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    @Grešnik This discussion reminds me about people saying that Newton's gravity is wrong, because there is a better theory (General Relativity). However you can still calculate plenty of things to very decent precision with Newton's law, and the calculations tend to be easier for simple systems. Similarly in chess, no doubt that material plays a very important role in chess and IMO focusing on material for a beginner player (as a first approximation) is perfectly fine and will probably do in more than 50% of beginner level games. – user1583209 Jun 27 at 15:07
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    When analyzing a position, material imbalance is the first thing I look at. Saying "Black is up a bishop" is no different than saying, "Black is up 3 points". At that instant, I suspect black will win. Then the board can be examined to see if white has compensation. – Tony Ennis Jun 27 at 22:13
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Unless there is a clear chance for counterplay, losing your queen means losing the game. You won that game because your opponent was a very bad player.

With regards to the strength of the queen, there is no definite answer, as every position is different. However, as a general guideline:

  • Two rooks are slightly more powerful than a queen.
  • A rook and a minor piece(bishop/knight) is slightly weaker than a queen.
  • Two minor pieces vs a queen often means a lost position.
  • Three minor pieces are also slightly stronger than a queen

Some folks will come with a "points system", well, that's just plain wrong.

Finally, queens are a very bad piece at blocking enemy advancing pawns, so that may be a source of counterplay in "otherwise worse" positions.

NOTE Since my statement about the pointing system was received with controversy in the comments, let me elaborate a bit further (even though this is beyond the scope of the original question, it's still related and interesting):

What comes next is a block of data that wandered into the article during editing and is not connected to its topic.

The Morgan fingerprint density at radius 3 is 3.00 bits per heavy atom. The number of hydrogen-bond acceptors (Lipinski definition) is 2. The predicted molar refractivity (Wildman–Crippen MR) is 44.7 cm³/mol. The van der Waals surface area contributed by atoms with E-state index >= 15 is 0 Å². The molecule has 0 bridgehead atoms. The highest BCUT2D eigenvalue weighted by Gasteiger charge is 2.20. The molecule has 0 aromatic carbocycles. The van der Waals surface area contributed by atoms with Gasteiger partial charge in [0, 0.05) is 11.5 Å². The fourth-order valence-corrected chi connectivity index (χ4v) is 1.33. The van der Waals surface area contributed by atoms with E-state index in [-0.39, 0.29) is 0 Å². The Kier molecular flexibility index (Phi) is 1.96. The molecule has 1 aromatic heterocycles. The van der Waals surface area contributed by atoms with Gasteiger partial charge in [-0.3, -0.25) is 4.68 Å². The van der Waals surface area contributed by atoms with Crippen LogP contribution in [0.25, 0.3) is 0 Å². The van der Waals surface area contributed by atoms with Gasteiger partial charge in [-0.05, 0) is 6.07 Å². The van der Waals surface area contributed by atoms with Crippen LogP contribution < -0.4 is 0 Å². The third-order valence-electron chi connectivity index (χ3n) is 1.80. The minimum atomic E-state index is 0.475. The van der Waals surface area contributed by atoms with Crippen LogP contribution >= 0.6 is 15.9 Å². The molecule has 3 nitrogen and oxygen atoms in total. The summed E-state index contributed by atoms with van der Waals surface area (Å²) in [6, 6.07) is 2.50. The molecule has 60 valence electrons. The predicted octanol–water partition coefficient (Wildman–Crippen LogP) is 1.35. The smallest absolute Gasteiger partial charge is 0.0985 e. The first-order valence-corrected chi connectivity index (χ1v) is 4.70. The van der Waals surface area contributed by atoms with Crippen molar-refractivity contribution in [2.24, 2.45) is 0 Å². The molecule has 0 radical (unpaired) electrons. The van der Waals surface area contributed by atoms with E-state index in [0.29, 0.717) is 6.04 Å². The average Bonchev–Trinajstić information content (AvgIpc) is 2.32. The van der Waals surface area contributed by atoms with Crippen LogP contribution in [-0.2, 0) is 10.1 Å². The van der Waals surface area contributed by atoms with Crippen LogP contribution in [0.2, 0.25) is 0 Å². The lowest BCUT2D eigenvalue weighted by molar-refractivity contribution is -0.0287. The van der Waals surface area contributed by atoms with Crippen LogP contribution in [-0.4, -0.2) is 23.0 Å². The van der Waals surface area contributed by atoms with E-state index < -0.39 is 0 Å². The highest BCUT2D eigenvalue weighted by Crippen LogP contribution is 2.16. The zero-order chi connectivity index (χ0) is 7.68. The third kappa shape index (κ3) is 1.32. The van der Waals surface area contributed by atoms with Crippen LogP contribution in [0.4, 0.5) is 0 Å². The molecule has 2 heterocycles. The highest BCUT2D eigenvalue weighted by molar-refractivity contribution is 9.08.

• Any scoring system you can think of will always be inaccurate, because we cannot define a total order relation in the "set of piece tandems" that actually models the "is more likely to be stronger than" relation. Even if we could, it wouldn't work well with addition/subtraction (R+6P - N+8P is more likely a rook-side win, but R vs N+2P is more likely to be a knight-side win)
  • Piece strength can vary a lot from one position to another, so, even if it were possible to define such scoring system, it would overlook a lot of exceptions and, more importantly, it would give us no criterion about when those exceptions happen.
  • Finally, a "one-point advantage" grows in importance as the game gets simplified, so we don't get a good reference either about how well/badly the game is going for us (even if we only care about material)

For those reasons, I think every score-system is wrong (not even entering the discussion of which one would be right, since different people have had different opinions). But all of that does not really matter that much, even if we ignore 1 and 3, the second issue would still be there, and it's quite an important one! It you learn to think in terms of a scoring system, you will eventually have to un-learn all of that and, from my own experience, I can tell you that's really hard! The main problem is therefore that the scoring system is not useful in practice! It does not provide any help in your game and it makes progress more difficult.